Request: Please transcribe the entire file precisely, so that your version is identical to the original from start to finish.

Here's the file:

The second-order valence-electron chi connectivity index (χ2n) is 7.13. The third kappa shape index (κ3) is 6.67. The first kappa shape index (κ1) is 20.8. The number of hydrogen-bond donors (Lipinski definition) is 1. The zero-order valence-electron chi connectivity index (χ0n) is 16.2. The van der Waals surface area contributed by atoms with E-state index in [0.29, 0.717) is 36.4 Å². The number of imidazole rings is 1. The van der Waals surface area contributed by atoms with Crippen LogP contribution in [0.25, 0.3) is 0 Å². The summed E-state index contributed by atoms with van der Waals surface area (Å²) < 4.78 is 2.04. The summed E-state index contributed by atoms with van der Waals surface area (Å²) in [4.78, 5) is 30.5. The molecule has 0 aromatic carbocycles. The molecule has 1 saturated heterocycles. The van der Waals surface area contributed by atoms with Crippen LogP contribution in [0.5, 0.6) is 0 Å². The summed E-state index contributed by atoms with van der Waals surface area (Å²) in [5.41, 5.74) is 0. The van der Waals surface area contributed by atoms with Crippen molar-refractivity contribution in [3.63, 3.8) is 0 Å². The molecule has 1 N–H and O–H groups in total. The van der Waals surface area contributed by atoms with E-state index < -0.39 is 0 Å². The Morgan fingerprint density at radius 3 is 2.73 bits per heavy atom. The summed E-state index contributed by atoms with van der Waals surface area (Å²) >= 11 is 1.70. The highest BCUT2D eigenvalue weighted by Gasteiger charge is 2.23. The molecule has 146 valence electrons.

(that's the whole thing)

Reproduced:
The second-order valence-electron chi connectivity index (χ2n) is 7.13. The third kappa shape index (κ3) is 6.67. The first kappa shape index (κ1) is 20.8. The number of hydrogen-bond donors (Lipinski definition) is 1. The zero-order valence-electron chi connectivity index (χ0n) is 16.2. The van der Waals surface area contributed by atoms with E-state index in [0.29, 0.717) is 36.4 Å². The number of imidazole rings is 1. The van der Waals surface area contributed by atoms with Crippen LogP contribution in [0.25, 0.3) is 0 Å². The summed E-state index contributed by atoms with van der Waals surface area (Å²) < 4.78 is 2.04. The summed E-state index contributed by atoms with van der Waals surface area (Å²) in [4.78, 5) is 30.5. The molecule has 0 aromatic carbocycles. The molecule has 1 saturated heterocycles. The van der Waals surface area contributed by atoms with Crippen LogP contribution in [0.5, 0.6) is 0 Å². The summed E-state index contributed by atoms with van der Waals surface area (Å²) in [5.41, 5.74) is 0. The van der Waals surface area contributed by atoms with Crippen molar-refractivity contribution in [3.63, 3.8) is 0 Å². The molecule has 1 N–H and O–H groups in total. The van der Waals surface area contributed by atoms with E-state index < -0.39 is 0 Å². The Morgan fingerprint density at radius 3 is 2.73 bits per heavy atom. The summed E-state index contributed by atoms with van der Waals surface area (Å²) >= 11 is 1.70. The highest BCUT2D eigenvalue weighted by Gasteiger charge is 2.23. The molecule has 146 valence electrons.